Phenothiazine Antipsychotics

  • Pharmacy Author:
    Omudhome Ogbru, PharmD

    Dr. Ogbru received his Doctorate in Pharmacy from the University of the Pacific School of Pharmacy in 1995. He completed a Pharmacy Practice Residency at the University of Arizona/University Medical Center in 1996. He was a Professor of Pharmacy Practice and a Regional Clerkship Coordinator for the University of the Pacific School of Pharmacy from 1996-99.

  • Medical and Pharmacy Editor: Jay W. Marks, MD
    Jay W. Marks, MD

    Jay W. Marks, MD

    Jay W. Marks, MD, is a board-certified internist and gastroenterologist. He graduated from Yale University School of Medicine and trained in internal medicine and gastroenterology at UCLA/Cedars-Sinai Medical Center in Los Angeles.

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What are phenothiazine antipsychotics?

Phenothiazine antipsychotics are medications used to treat schizophrenia and manifestations of psychotic disorders. Some phenothiazine antipsychotics, like prochlorperazine and chlorpromazine, are used for nausea, vomiting, and hiccups.

Although, the exact mechanism of phenothiazine antipsychotics is unknown, scientists believe that they may work by blocking the action of dopamine in the brain. Dopamine is a neurotransmitter (chemical) that nerves use to communicate with one another. Phenothiazine antipsychotics are used when patients do not respond to other antipsychotics.

What are examples of phenothiazine antipsychotics available in the US?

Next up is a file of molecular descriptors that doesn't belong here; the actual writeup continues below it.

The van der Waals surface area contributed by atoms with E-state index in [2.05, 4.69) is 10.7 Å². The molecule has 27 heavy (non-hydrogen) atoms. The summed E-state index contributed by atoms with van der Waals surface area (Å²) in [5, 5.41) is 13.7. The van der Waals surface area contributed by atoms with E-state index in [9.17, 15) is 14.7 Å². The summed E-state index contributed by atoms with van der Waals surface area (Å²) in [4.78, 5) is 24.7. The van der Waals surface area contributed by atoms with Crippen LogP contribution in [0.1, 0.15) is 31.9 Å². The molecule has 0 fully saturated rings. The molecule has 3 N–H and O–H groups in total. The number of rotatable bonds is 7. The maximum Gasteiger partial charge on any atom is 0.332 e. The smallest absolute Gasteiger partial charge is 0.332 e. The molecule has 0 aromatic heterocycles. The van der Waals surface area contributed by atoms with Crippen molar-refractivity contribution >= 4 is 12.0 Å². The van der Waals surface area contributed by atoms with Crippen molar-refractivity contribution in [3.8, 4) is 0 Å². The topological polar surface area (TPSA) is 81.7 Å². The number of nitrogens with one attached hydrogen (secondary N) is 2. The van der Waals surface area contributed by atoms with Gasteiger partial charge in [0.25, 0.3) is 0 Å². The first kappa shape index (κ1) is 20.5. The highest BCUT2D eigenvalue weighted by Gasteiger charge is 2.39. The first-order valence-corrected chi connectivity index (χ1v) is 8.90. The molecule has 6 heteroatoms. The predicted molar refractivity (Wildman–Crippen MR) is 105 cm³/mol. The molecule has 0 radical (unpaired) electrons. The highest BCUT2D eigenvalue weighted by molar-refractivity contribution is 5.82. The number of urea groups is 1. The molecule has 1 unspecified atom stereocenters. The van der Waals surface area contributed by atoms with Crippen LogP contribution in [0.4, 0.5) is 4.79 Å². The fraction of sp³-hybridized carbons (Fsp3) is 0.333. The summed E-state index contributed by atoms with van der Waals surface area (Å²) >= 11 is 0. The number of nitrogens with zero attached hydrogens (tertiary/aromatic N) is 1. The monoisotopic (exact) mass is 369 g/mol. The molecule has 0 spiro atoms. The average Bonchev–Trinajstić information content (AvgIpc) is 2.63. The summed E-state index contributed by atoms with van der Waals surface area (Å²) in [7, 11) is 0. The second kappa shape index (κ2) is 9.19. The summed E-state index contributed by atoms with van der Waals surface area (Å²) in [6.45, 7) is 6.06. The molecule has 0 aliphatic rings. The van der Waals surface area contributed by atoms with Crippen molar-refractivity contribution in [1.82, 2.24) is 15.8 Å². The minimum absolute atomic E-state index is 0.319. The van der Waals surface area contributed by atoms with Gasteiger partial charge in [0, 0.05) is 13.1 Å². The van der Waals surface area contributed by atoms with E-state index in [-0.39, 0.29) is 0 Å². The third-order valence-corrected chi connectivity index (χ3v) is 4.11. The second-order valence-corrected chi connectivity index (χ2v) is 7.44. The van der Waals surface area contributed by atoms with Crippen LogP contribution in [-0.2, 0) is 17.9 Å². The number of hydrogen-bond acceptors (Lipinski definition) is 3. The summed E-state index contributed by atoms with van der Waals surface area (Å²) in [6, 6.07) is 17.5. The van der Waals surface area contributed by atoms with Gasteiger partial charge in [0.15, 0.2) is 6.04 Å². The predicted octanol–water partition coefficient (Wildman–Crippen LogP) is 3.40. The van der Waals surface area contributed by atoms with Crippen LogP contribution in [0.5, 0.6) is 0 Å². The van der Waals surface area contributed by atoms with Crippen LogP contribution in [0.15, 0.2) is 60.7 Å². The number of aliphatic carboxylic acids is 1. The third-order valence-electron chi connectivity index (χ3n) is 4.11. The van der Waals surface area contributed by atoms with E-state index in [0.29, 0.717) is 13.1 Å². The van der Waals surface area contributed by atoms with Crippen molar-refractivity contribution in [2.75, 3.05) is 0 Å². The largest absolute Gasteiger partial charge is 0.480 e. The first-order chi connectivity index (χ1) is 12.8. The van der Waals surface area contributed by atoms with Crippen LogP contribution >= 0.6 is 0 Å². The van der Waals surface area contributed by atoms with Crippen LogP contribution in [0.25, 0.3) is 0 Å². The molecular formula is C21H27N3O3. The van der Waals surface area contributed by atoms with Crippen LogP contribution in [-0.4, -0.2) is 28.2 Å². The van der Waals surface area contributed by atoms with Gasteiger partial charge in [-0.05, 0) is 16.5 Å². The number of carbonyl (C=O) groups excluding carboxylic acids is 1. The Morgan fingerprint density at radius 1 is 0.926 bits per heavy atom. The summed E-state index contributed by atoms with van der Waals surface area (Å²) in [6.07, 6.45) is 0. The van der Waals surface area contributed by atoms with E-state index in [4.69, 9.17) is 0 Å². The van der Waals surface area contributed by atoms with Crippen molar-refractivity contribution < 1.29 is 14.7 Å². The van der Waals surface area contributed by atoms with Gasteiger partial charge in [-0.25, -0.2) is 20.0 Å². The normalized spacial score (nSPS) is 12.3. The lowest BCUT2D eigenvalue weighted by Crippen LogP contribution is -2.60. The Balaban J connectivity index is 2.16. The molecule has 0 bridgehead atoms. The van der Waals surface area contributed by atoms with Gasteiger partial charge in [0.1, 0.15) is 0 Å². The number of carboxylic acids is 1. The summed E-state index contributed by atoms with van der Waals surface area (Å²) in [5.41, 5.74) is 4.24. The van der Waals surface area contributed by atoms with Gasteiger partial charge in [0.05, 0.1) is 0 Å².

Examples of phenothiazine antipsychotics are:

What are the side effects of phenothiazine antipsychotics?

There are many side effects of phenothiazine antipsychotics. Common side effects include:

Phenothiazine antipsychotics may cause extra-pyramidal symptoms such:

  • as abnormal muscle contractions,
  • difficulty breathing and swallowing,
  • neck spasms, and
  • movement abnormalities on face, arms, and legs.

Constipation also is common.

Phenothiazine antipsychotics can also cause neuroleptic malignant syndrome (NMS), which include symptoms of:

All phenothiazine antipsychotics carry a boxed warning of increased deaths in elderly patients when used for dementia-related psychosis.

What drugs interact with phenothiazine antipsychotics?

Phenothiazine antipsychotics should not be combined with other antipsychotics or medications that cause extra-pyramidal side effects and neuroleptic malignant syndrome due to an increased likelihood of these side effects.

Phenothiazine antipsychotics should be used with caution with medications (for example, fluoxetine [Prozac, Sarafem, Prozac Weekly]) that reduce the activity of liver enzymes that eliminate phenothiazines because levels of phenothiazines can increase and lead to more side effects.

Phenothiazines affect heart rhythm and the risk of abnormal heart rhythms, especially when they are combined with other drugs that also affect heart rhythm. Examples include:

What formulations of phenothiazine antipsychotics are available?

  • All phenothiazine antipsychotics are available in oral tablet form.
  • Prochlorperazine also is available as a rectal suppository.
  • Fluphenazine and mesoridazine are available as injections.
  • Fluphenazine and mesoridazine are available in oral liquid form.

What about taking phenothiazine antipsychotics during pregnancy or while breastfeeding?

Safe and effective use of phenothiazine antipsychotics during pregnancy has not been established. Newborns exposed to phenothiazine antipsychotics are at risk for extrapyramidal and withdrawal symptoms following delivery. Phenothiazine antipsychotics should only be used if clearly needed when benefits outweigh potential risks to the fetus.

Phenothiazine antipsychotics may enter breast milk; therefore, they should be used with caution in women who are breastfeeding. To avoid potential risks to the newborn, a decision should be made whether to discontinue the drug or to discontinue nursing.

REFERENCE: FDA Prescribing Information.

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Reviewed on 11/18/2014
References
REFERENCE: FDA Prescribing Information.

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